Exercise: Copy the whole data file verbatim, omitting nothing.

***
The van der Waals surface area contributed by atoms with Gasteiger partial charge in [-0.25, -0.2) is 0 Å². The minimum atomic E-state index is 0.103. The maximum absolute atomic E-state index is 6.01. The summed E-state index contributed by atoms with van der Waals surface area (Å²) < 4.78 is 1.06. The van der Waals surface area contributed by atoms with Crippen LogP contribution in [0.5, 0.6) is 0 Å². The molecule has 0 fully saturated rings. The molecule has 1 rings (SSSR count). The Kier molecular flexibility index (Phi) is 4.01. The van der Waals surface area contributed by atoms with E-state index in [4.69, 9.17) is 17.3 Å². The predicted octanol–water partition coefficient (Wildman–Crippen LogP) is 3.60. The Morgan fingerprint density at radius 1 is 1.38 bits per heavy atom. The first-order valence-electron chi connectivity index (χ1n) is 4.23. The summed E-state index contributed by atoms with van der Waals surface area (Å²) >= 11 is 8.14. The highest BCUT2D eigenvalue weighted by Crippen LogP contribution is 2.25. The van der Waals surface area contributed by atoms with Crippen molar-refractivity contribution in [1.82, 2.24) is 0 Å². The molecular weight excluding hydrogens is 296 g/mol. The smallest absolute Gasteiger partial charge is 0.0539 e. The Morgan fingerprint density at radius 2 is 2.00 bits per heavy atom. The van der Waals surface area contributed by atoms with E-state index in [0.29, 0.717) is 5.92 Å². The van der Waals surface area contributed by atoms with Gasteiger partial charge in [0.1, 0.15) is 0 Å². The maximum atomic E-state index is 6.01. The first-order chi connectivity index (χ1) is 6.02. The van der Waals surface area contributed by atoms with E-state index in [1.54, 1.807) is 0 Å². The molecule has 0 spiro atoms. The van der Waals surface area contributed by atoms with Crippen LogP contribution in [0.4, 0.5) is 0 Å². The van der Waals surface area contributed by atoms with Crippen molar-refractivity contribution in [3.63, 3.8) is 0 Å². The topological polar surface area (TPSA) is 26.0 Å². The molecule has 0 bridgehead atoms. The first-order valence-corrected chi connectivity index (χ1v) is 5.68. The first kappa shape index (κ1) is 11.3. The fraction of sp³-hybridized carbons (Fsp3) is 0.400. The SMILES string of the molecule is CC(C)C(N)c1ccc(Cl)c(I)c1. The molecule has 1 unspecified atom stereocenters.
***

The van der Waals surface area contributed by atoms with Gasteiger partial charge in [-0.25, -0.2) is 0 Å². The minimum atomic E-state index is 0.103. The maximum absolute atomic E-state index is 6.01. The summed E-state index contributed by atoms with van der Waals surface area (Å²) < 4.78 is 1.06. The van der Waals surface area contributed by atoms with Crippen LogP contribution in [0.5, 0.6) is 0 Å². The molecule has 0 fully saturated rings. The molecule has 1 rings (SSSR count). The Kier molecular flexibility index (Phi) is 4.01. The van der Waals surface area contributed by atoms with E-state index in [4.69, 9.17) is 17.3 Å². The predicted octanol–water partition coefficient (Wildman–Crippen LogP) is 3.60. The Morgan fingerprint density at radius 1 is 1.38 bits per heavy atom. The first-order valence-electron chi connectivity index (χ1n) is 4.23. The summed E-state index contributed by atoms with van der Waals surface area (Å²) >= 11 is 8.14. The highest BCUT2D eigenvalue weighted by Crippen LogP contribution is 2.25. The van der Waals surface area contributed by atoms with Crippen molar-refractivity contribution in [1.82, 2.24) is 0 Å². The molecular weight excluding hydrogens is 296 g/mol. The smallest absolute Gasteiger partial charge is 0.0539 e. The Morgan fingerprint density at radius 2 is 2.00 bits per heavy atom. The van der Waals surface area contributed by atoms with E-state index in [0.29, 0.717) is 5.92 Å². The van der Waals surface area contributed by atoms with Gasteiger partial charge in [0.1, 0.15) is 0 Å². The maximum atomic E-state index is 6.01. The first-order chi connectivity index (χ1) is 6.02. The van der Waals surface area contributed by atoms with E-state index in [1.54, 1.807) is 0 Å². The molecule has 0 spiro atoms. The van der Waals surface area contributed by atoms with Crippen LogP contribution in [0.4, 0.5) is 0 Å². The van der Waals surface area contributed by atoms with Crippen molar-refractivity contribution in [3.63, 3.8) is 0 Å². The topological polar surface area (TPSA) is 26.0 Å². The molecule has 0 bridgehead atoms. The first-order valence-corrected chi connectivity index (χ1v) is 5.68. The first kappa shape index (κ1) is 11.3. The fraction of sp³-hybridized carbons (Fsp3) is 0.400. The SMILES string of the molecule is CC(C)C(N)c1ccc(Cl)c(I)c1. The molecule has 1 unspecified atom stereocenters.